5 Killed in Kentucky Mine Explosion
Sunday, May 21, 2006
Five miners were killed in an underground explosion early yesterday in the historic coal country of southeastern Kentucky, according to state and federal officials, bringing the number of coal mining deaths this year to 31 and triggering renewed calls for stronger mine safety rules.
The blast, the cause of which has not been determined, took place at about 1 a.m. during a maintenance shift at Kentucky Darby Mine No. 1 in Holmes Mill, Ky. One miner survived and was walking toward the mine entrance when he was found by rescuers. They discovered the bodies of the other five in two groups about 3,000 feet underground before 9 a.m. yesterday, as investigators and government officials raced to the site, a few miles from the Virginia border.
The accident occurred at a time of heightened sensitivity to the dangers of coal mining -- prompted by the deaths in January of a dozen miners in an explosion at the Sago Mine in West Virginia.
Yesterday, it was the residents of the small community of mountainous Harlan County -- the scene of famous, violent labor unrest over mining conditions during the 1930s -- who were devastated.
"There are just a lot of heartbroken people," Mike Blair, pastor of Cloverfork Missionary Baptist Church, told the Associated Press. Relatives of the miners gathered before dawn at the church, near the mine, to await word.
"Mining is all he's ever done. It was his life," Denise Bean, the stepdaughter of miner Amon Brock, told the Associated Press. She said Brock was from a family of miners.
Kentucky Gov. Ernie Fletcher (R) flew to the scene. He promised a thorough investigation and said his administration has been working to lessen mining hazards. "We value all of our coal mining men and women," Fletcher said, "and we want to do what we can to ensure that they all go home safely at the end of their shift."
The deaths were the first in the Kentucky Darby mine since it was taken over in May 2001 by the current operator, Ralph Napier, according to Holly McCoy, a spokeswoman for the Kentucky Office of Mine Safety and Licensing. The mine has had three serious accidents in that time.
State and federal mine safety reports show that, in April 2004, a miner suffered a broken pelvis and leg when he was pinned by a 10-foot-long section of mine wall that had broken loose. Two years earlier, another miner was injured when a piece of roof collapsed. And in November 2001, a mining machine operator received what a federal report called "life-threatening crushing injuries" when he, too, was pinned by a section of roof that fell.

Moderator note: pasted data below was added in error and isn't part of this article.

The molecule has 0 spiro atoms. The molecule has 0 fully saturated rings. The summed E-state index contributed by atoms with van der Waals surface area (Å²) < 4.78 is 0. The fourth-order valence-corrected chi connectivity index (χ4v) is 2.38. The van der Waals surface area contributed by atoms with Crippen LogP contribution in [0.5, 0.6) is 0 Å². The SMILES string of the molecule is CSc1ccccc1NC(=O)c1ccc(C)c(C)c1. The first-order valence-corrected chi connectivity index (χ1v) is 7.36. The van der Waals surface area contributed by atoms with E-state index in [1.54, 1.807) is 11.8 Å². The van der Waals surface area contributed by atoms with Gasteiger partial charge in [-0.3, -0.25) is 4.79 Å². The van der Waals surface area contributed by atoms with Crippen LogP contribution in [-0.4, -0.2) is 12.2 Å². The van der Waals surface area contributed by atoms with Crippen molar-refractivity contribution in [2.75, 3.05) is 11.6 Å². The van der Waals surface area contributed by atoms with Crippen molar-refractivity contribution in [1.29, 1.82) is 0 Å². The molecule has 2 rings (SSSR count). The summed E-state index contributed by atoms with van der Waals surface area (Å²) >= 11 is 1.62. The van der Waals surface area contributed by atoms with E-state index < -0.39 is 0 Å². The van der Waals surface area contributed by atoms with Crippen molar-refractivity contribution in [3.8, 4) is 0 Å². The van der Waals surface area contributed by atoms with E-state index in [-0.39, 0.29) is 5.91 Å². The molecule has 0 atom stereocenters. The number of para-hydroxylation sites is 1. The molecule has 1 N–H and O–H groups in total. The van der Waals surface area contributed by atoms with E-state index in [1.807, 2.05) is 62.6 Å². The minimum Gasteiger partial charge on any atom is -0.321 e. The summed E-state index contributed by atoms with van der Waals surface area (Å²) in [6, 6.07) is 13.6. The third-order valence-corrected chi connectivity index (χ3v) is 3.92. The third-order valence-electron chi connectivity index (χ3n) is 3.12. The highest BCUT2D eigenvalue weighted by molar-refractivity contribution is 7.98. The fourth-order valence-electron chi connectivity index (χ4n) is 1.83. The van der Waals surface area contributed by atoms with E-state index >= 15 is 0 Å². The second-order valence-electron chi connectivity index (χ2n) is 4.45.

Ray McKinney, administrator for coal mine safety and health at the federal Mine Safety and Health Administration (MSHA), told reporters that the agency had issued 254 citations, primarily for safety violations, against the mine under its current operator. McKinney said that number was slightly better than average for a mine of its size. He said Kentucky Darby employs 31 miners below ground and three on the surface.
Nationally, the 31 coal mining deaths this year are the most in any year since 2001, when 42 coal miners were killed, according to MSHA figures.
McKinney said that the current price of coal, the highest in two decades, is putting pressure on the industry and that is contributing to mining deaths. "People want to produce more. . . . That's what's happening in the coal industry," he said. "It's complicated by the fact you don't have the workforce available . . . you had in past times" because a generation of miners has retired and not been replaced by as many younger ones. As a result, he said, companies are struggling to recruit, train and "replace the wisdom of the guys that are leaving the industry."
Sen. Edward M. Kennedy (D-Mass.) responded to yesterday's deaths by calling on Congress to adopt legislation, approved last week by a Senate committee, that would require mining companies to increase oxygen supplies inside mines, improve tracking systems and rewrite rescue rules.
McKinney said it was not yet clear whether the Kentucky Darby miners were killed in the explosion or died of asphyxiation.
Fletcher's office identified the four miners who died, in addition to Brock, of Closplint, as Jimmy D. Lee of Wallins Creek; George Petra of Kenvir; and Paris Thomas Jr. and Roy Middleton, both of Evarts. The miner who survived is Paul Ledford, who was treated at a nearby hospital and released a few hours later.